It seems as though Through the Ever Night could easily pose as a parable for the pressures of childhood and young adulthood in the modern world; the conflicting worship of youth, but the push to learn faster, grow faster, mature, absorb, and assimilate. The burdens its young heroes face are crushing and unfair, yet ultimately the story concerns itself more with love and friendship and family. There are messages to be found, certainly, but they are much like images seen in clouds on lazy days: there for those who choose to find them, regardless of their creator’s intent.

The Verdict:

With the final page turned and many months free for reflection (the trilogy’s conclusion is, after all, not expected for a year), I find myself reluctant to leave Aria and Perry’s world behind. The Aether sky shines and flows in my imagination, and its characters whisper, beckoning my return. Rossi proves a talent for creating hope, sweet and pure as, despite the tale’s darker moments (of which there are many), I find myself lingering not on the pain, but on its hopeful final pages, on reunion, smiles, and a wish for tomorrow.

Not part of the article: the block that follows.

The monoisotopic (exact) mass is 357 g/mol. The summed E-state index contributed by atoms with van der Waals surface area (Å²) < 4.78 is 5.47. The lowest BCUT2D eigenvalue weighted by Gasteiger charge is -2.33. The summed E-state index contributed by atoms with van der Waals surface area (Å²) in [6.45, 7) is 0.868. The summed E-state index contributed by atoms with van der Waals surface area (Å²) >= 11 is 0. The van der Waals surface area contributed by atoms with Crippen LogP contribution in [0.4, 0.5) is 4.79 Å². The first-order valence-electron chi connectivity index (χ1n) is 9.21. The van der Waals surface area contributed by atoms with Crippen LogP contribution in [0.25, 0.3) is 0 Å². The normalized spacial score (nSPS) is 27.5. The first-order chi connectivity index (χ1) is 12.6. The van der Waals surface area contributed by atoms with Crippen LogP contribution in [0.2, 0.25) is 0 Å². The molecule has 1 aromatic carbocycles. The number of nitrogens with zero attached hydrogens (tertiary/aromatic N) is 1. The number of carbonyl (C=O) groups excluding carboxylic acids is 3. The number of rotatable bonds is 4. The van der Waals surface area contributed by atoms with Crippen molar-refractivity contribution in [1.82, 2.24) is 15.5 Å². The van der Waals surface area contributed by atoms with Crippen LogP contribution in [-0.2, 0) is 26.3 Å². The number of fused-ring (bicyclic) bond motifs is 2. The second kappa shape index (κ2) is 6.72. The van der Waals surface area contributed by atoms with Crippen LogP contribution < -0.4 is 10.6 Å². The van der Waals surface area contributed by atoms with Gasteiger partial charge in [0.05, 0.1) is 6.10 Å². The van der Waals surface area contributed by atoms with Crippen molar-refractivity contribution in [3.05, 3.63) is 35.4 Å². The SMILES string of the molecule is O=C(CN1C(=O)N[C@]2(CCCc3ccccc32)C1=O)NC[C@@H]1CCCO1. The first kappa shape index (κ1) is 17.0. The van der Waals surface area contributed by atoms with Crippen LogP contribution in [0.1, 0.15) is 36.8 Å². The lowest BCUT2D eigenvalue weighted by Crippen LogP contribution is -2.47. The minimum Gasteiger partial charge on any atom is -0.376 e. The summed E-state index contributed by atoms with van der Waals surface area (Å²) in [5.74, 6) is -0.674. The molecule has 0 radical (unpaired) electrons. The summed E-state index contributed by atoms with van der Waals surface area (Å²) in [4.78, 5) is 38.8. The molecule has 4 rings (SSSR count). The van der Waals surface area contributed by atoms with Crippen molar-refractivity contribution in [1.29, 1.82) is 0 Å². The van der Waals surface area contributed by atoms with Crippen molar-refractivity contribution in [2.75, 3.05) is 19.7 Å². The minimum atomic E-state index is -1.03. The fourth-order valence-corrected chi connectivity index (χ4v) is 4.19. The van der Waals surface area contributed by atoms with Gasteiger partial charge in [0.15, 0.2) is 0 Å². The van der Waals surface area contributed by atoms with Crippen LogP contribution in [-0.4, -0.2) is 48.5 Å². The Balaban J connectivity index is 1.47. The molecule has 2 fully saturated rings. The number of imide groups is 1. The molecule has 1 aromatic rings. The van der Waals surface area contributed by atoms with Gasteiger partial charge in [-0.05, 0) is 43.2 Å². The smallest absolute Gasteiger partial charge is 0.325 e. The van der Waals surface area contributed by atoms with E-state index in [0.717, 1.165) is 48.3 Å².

Books in This Series:

  1. Under The Never Sky (2012)
  2. Through The Ever Night (2013)
  3. Into the Still Blue (Expected 2014)

Want it? Get it:

Amazon | Book Depository | Booktopia (AU) | Bookworld (AU) | Dymocks (AU)

Sanctum, Sarah Fine (Guards of the shadowlands #1)

sanctum sarah fineTitle: Sanctum
Author: Sarah Fine (author website | blog)
Release Date:  Oct. 16th 2012 by Marshall Cavendish Children’s/Amazon Children’s Publishing
Age Group: Young Adult
Genre: Urban Fantasy
My Rating:1 star2 star3 starhalf star

In Sanctum, Sarah Fine’s début offering, nightmares walk the streets of a hellish city, normal girls can be fierce warriors, and tortured boys so much more. The world of Sanctum is terrifying and fascinating, the characters’ pain palpable, and the romance? Phwoar.